I’m not saying that the Founding Fathers were wrong, just that even they might have a different view of the world if they lived in the one we did.

Paul goes on to describe what his vision of a non-interventionist foreign policy would be:

A non-interventionist foreign policy is not an isolationist foreign policy. It is quite the opposite. Under a Paul administration, the United States would trade freely with any nation that seeks to engage with us. American citizens would be encouraged to visit other countries and interact with other peoples rather than be told by their own government that certain countries are off limits to them.

American citizens would be allowed to spend their hard-earned money wherever they wish across the globe, not told that certain countries are under embargo and thus off limits. An American trade policy would encourage private American businesses to seek partners overseas and engage them in trade. The hostility toward American citizens overseas in the wake of our current foreign policy has actually made it difficult if not dangerous for Americans to travel abroad. Is this not an isolationist consequence from a policy of aggressive foreign interventionism?

On the surface, Paul makes a point about the blowback that comes from aggressive interventionism without regard for consequences. That, quite honestly, is a fairly good description of the history of American involvement in the Middle East for the past several decades. Whether through ignorance or stupidity, the United States has engaged in policies that have served more to create resentment than to actually solve the problems that they were directed at.

But Paul’s criticism of embargoes as a tool of foreign policy, and his suggestion that the United States should not have any concern about radical or expansionist regimes obtaining potentially dangerous technology strikes me as a bit naive.

As Stephen Green points out, does this mean that Ron Paul would have no problem with American high tech firms selling the latest technologies to regimes like Cuba, Venezuela, Iran, Syira, or North Korea ? Or with General Electric and Honeywell competing with the the Russians to decide who will sell the Iranians the latest nuclear reactor technology ? Only the most naive view of foreign intentions would assert that these regimes will simply go away and play nice if the United States withdrew from the world in the manner that he suggests, and that regimes led by men who have already made clear they apocalyptic visions will suddently turn peaceful.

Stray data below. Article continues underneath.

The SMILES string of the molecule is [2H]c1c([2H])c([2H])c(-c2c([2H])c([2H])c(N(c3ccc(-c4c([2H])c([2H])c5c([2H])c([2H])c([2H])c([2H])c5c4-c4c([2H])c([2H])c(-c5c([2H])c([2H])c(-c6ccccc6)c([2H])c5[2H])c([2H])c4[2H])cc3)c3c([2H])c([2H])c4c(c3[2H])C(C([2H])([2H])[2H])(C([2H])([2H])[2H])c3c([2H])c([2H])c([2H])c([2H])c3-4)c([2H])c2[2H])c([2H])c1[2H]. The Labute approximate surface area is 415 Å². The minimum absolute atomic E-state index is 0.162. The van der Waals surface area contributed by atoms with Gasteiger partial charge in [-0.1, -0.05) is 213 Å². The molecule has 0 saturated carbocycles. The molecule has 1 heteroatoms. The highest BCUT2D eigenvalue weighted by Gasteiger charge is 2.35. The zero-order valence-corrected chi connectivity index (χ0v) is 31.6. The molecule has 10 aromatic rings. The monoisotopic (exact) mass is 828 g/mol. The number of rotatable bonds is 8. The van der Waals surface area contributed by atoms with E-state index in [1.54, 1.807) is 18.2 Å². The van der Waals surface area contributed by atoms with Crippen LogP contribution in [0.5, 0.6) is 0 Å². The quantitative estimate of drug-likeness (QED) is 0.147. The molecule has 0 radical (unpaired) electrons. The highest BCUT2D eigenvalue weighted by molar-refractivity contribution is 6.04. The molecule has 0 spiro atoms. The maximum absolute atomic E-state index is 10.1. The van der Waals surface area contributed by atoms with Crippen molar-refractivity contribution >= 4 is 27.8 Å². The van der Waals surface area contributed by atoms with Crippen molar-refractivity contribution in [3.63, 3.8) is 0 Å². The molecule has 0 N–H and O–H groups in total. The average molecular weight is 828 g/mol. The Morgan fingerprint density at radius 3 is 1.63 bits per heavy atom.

Neville Chamberlin was wrong about that in 1938, and its still wrong today.

Or, as Stephen points out:

In 1940, The Imperial Japanese Navy was made from American scrap metal, and powered by American oil — as it shelled Chinese coastal cities. We should be proud that in 1941, we stopped selling oil and scrap iron to Japan. And we should be prouder still, that by 1945 the US Navy had reduced the Japanese fleet back into scrap. And we should be just as proud today that we’re using our strength and influence to prevent rogue regimes from gaining access to nuclear materials.

Why ? Because it’s in our national interest to prevent them from having those weapons and, unlike 1789, the national interests of the United States don’t stop at the Atlantic seaboard.

I like Ron Paul and I support him because he is the most pro-liberty candidate to run for President in a generation, if not longer. Whatever happens to his campaign, I would like to think that it will have positive benefits for the libertarian wing of the Republican Party, because it will remind people that we still exist and that we still matter. Like many libertarians, though, his foreign policy, when taken to it’s logical extreme to the extent he does in this Op-Ed response, simply doesn’t work in the modern world.

The New Inquisition

This is just too funny for words: NASA Global Warming Data had “Y2K Bug”

I say again, the concept of current anthropogenic climate change; except in the case of localized micro-climates; holds no scientific water.